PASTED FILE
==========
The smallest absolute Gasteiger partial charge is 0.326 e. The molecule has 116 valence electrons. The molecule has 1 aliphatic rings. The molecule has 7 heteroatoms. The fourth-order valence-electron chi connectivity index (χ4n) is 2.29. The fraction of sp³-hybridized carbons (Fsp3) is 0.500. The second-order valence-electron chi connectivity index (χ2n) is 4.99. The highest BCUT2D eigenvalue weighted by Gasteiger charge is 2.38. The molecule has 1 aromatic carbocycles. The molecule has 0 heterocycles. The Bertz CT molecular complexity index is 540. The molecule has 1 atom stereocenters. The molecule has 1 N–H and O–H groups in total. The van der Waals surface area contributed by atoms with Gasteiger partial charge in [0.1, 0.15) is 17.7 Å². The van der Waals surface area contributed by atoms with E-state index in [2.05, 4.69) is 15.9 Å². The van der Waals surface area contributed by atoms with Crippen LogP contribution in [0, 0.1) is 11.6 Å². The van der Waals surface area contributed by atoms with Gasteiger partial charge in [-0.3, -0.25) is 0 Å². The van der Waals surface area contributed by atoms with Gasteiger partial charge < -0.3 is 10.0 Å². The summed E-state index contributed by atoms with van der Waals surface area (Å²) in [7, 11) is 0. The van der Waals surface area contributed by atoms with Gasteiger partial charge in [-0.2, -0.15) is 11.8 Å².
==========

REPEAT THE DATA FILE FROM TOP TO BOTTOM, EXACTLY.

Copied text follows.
The smallest absolute Gasteiger partial charge is 0.326 e. The molecule has 116 valence electrons. The molecule has 1 aliphatic rings. The molecule has 7 heteroatoms. The fourth-order valence-electron chi connectivity index (χ4n) is 2.29. The fraction of sp³-hybridized carbons (Fsp3) is 0.500. The second-order valence-electron chi connectivity index (χ2n) is 4.99. The highest BCUT2D eigenvalue weighted by Gasteiger charge is 2.38. The molecule has 1 aromatic carbocycles. The molecule has 0 heterocycles. The Bertz CT molecular complexity index is 540. The molecule has 1 atom stereocenters. The molecule has 1 N–H and O–H groups in total. The van der Waals surface area contributed by atoms with Gasteiger partial charge in [0.1, 0.15) is 17.7 Å². The van der Waals surface area contributed by atoms with E-state index in [2.05, 4.69) is 15.9 Å². The van der Waals surface area contributed by atoms with Crippen LogP contribution in [0, 0.1) is 11.6 Å². The van der Waals surface area contributed by atoms with Gasteiger partial charge in [-0.3, -0.25) is 0 Å². The van der Waals surface area contributed by atoms with Gasteiger partial charge < -0.3 is 10.0 Å². The summed E-state index contributed by atoms with van der Waals surface area (Å²) in [7, 11) is 0. The van der Waals surface area contributed by atoms with Gasteiger partial charge in [-0.2, -0.15) is 11.8 Å².